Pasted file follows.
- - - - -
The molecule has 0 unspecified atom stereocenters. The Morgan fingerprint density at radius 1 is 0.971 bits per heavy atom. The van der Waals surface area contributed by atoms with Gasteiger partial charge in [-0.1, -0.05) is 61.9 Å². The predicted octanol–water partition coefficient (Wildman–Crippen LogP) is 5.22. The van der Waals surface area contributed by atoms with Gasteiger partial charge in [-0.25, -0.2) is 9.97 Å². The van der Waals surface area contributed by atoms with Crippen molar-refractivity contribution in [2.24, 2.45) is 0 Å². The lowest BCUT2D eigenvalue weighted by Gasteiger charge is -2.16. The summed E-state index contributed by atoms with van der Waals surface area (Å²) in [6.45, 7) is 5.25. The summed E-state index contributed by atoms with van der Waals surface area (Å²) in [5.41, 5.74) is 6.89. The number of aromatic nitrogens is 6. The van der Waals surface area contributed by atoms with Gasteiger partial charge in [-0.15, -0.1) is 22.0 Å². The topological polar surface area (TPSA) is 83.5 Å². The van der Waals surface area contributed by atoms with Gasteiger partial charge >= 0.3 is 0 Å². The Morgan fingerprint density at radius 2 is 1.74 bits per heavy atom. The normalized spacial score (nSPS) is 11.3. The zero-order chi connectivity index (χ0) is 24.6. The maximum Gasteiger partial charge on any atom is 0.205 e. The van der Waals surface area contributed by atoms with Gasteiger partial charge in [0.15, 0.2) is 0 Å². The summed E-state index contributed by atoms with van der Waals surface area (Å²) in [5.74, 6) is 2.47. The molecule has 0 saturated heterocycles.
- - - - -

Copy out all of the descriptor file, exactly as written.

The molecule has 0 unspecified atom stereocenters. The Morgan fingerprint density at radius 1 is 0.971 bits per heavy atom. The van der Waals surface area contributed by atoms with Gasteiger partial charge in [-0.1, -0.05) is 61.9 Å². The predicted octanol–water partition coefficient (Wildman–Crippen LogP) is 5.22. The van der Waals surface area contributed by atoms with Gasteiger partial charge in [-0.25, -0.2) is 9.97 Å². The van der Waals surface area contributed by atoms with Crippen molar-refractivity contribution in [2.24, 2.45) is 0 Å². The lowest BCUT2D eigenvalue weighted by Gasteiger charge is -2.16. The summed E-state index contributed by atoms with van der Waals surface area (Å²) in [6.45, 7) is 5.25. The summed E-state index contributed by atoms with van der Waals surface area (Å²) in [5.41, 5.74) is 6.89. The number of aromatic nitrogens is 6. The van der Waals surface area contributed by atoms with Gasteiger partial charge in [-0.15, -0.1) is 22.0 Å². The topological polar surface area (TPSA) is 83.5 Å². The van der Waals surface area contributed by atoms with Gasteiger partial charge >= 0.3 is 0 Å². The Morgan fingerprint density at radius 2 is 1.74 bits per heavy atom. The normalized spacial score (nSPS) is 11.3. The zero-order chi connectivity index (χ0) is 24.6. The maximum Gasteiger partial charge on any atom is 0.205 e. The van der Waals surface area contributed by atoms with Gasteiger partial charge in [0.15, 0.2) is 0 Å². The summed E-state index contributed by atoms with van der Waals surface area (Å²) in [5.74, 6) is 2.47. The molecule has 0 saturated heterocycles.